Moving Discourse Docker install to other VPS with 1:1 sync

(Michał Frąckiewicz) #1

This method is different than restoring file in UI.
Maybe there is a more downtime but it’s simpler for linux folks without Discourse knowledge and it’s easy to automate.

Prepare new VPS

First, prepare our new Ubuntu 14.04 VPS with empty Discourse dir, OS upgrade and Docker install

sudo mkdir -p /var/discourse
sudo apt-get update
sudo apt-get dist-upgrade
wget -qO- | sh

Then, make sure that we are on latest installed kernel and other libraries by just restarting

sudo reboot

Copy files to new VPS

Let’s copy all Discourse files, this first sync pass will reduce our downtime later.

On our new VPS let’s run

rsync -rvz /var/discourse/

where is our old VPS with forum files.
This may take a while so grab some favourite drink.

Turn off current forum and sync again

After first sync pass, turn off forum on old VPS via

cd /var/discourse/
./launcher stop app

Now when forum is stopped, let’s run sync on new VPS again

rsync -rvz --delete /var/discourse/

--delete makes sure that will be 1:1 copy

Start forum on new host

After final sync we can finally run Discourse.

Rebuild and start container.
This may take a few minutes.

./launcher rebuild app

All settings, posts, threads, backups were copied to new location, no UI interaction was needed.


This should really be:
rsync -rvz example:com:/var/discourse /var

Otherwise, you’ll end up with a discourse directory under /var/discourse.

Update: After doing this, all images in Assets for Site Design are now broken. Any ideas, what’s going on? @codinghorror Here’s our site:

(Michał Frąckiewicz) #3

True, my mistake, forgot to add slashes,
Edited and fixed :slight_smile:

Did you modified links config somehow?


No. Didn’t modify any configs. All the previous assets don’t load. But any new ones that we add work just fine. The files are definitely there.

(Michał Frąckiewicz) #5

Check permissions and owner of assets.


So, the permissions are okay, owner ubuntu and group www-data. The real problem I just identified was that I think I must have changed the settings for the static resources to upload to Amazon S3. So, all the new resources are going there, and that’s where discourse is probably reading them from.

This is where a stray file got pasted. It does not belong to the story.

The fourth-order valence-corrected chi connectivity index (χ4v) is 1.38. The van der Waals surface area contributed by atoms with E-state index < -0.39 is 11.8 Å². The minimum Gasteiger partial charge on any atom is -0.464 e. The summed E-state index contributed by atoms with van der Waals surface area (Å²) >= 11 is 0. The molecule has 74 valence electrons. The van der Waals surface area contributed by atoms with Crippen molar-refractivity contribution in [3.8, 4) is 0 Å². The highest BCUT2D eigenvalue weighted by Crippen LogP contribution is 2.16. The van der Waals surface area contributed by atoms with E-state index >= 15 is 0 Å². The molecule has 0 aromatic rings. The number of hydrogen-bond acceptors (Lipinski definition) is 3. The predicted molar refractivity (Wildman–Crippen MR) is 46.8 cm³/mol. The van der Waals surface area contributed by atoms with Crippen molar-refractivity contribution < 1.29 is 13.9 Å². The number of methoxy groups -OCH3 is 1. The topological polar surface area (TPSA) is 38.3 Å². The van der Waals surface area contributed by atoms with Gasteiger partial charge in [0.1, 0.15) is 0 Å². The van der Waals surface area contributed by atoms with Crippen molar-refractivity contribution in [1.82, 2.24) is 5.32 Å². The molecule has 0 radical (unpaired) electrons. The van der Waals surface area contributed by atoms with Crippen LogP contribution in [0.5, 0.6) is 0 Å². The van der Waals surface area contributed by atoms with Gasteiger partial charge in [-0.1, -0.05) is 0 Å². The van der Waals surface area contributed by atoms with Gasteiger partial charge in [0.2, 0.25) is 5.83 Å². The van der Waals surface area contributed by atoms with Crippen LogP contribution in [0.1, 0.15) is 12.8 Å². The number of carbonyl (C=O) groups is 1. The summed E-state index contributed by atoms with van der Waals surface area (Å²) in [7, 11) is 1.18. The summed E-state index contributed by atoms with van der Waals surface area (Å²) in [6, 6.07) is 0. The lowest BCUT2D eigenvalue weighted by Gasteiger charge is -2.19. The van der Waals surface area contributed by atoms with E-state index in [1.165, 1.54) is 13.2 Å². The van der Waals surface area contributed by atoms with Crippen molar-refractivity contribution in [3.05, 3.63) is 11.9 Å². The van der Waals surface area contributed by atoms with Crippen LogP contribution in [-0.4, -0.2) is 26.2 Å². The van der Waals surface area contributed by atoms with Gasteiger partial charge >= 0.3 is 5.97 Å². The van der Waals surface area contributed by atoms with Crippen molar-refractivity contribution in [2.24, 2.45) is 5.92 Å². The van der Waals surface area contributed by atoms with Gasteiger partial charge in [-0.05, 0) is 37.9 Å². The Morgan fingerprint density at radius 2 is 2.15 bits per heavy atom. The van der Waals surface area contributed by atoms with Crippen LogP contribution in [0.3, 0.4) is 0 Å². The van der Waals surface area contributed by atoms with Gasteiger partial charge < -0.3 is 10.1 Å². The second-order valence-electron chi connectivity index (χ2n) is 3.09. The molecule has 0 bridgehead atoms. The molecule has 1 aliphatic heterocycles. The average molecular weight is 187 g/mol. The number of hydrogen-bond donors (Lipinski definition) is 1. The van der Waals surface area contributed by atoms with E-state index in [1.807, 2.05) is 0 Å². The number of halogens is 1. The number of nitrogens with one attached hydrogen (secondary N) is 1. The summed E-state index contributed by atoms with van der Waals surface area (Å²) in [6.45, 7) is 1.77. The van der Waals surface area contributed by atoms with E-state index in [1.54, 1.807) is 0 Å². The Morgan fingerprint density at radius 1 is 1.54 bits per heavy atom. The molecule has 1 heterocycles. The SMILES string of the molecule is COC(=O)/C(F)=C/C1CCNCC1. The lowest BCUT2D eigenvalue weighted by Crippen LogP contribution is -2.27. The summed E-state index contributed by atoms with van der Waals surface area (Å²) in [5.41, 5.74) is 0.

So, it’s no longer looking at the stored data in /var/discourse/shared/standalone/uploads.

Btw, so 2 things:

  • Is using S3 for static resources not recommended?. I understand it’s not deprecated, but checking to ensure we’re following the recommended setup for discourse.
  • If it is recommended, what’re my options? I suppose I could just upload all the existing assets on disk to S3. Then, we should be able to retrieve them just like before. Right?

(Michał Frąckiewicz) #7

You have an answer then :slight_smile:

I think this questions belong to other topics.

(Stephen Chung) #8

OK, not sure if the instructions here are out-dated or anything.

I have a forum that I mucked up the O/S. So, like a good cloud citizen, I spun up a brand new shiny Ubuntu 17.10 VM and followed the above instructions.

First thing that I found out immediately is that I need to be root to rsync the files. The rsync command came back with a pile of permission denied errors without copying anything.

Turns out that /var/discourse is owned by root (thanks to sudo mkdir -p /var/discourse in the instructions). Nothing a little hack won’t fix, so I did sudo chown 777 /var/discourse and did the rsync again.

This time it copied most of the files (but unfortunately all owned by me instead of root… probably needs a chown somewhere down the line).

The PostgreSQL files won’t copy and came back as permission denied. I checked the directories on the remote machine and lo and behold those directories are accessible only by root, not by mere mortals.

Using sudo on the rsync didn’t work either because it then asked for the password for root on the remote machine, which is also Ubuntu and thus root doesn’t have a password.

At the end, I gave up and installed a brand new Discourse installation then restored from backup.

I think the above instructions need serious rework especially wrt file ownerships and permissions.

(Michael Howell) #9

To perform an rsync as root on the sender and as ubuntu on the receiver, put ubuntu@ I’m front of the host, like this:

rsync -rvz /var

(Stephen Chung) #10

Will that copy the entire tree under the same owner as well as the same permissions?

I suppose rsync preserves permissions, but will it work if all the files are copied under root? I can see that the PostgreSQL data files are owned by some other user etc. And obviously the uploads and backups directories are owned by the admin user, not root.

(Michael Howell) #11

It won’t be able to preserve the permissions in this case, because ubuntu can’t just change the files it be owned by root.

(Stephen Chung) #12

In this case I wonder whether, after copying the directory tree, it will just work?

Next time I muck up something and have to move to a fresh VM, I’ll try it out! :sweat_smile:

(Andrew Waugh) #13

I’m not exactly an rsync guru, but why not copy from as root and to as root, and use the -p switch to preserve permissions?

(Stephen Chung) #14

Apparently, rsync with -g and -o flags, while running as root, can preserve owners and groups. -p with rsync preserves permissions.

So technically speaking… we’ll want rsync -rvzgop ?

(Michael Howell) #15

The VM is set up to not allow you to SSH in as root directly.

(Andrew Waugh) #16

Both of them? i.e. can you “pull” as root from the node which you can’t login directly to as root?

(Like I wrote, I’m not the sharpest knife in the drawer.)

(Stephen Chung) #17

Apparently it may be possible: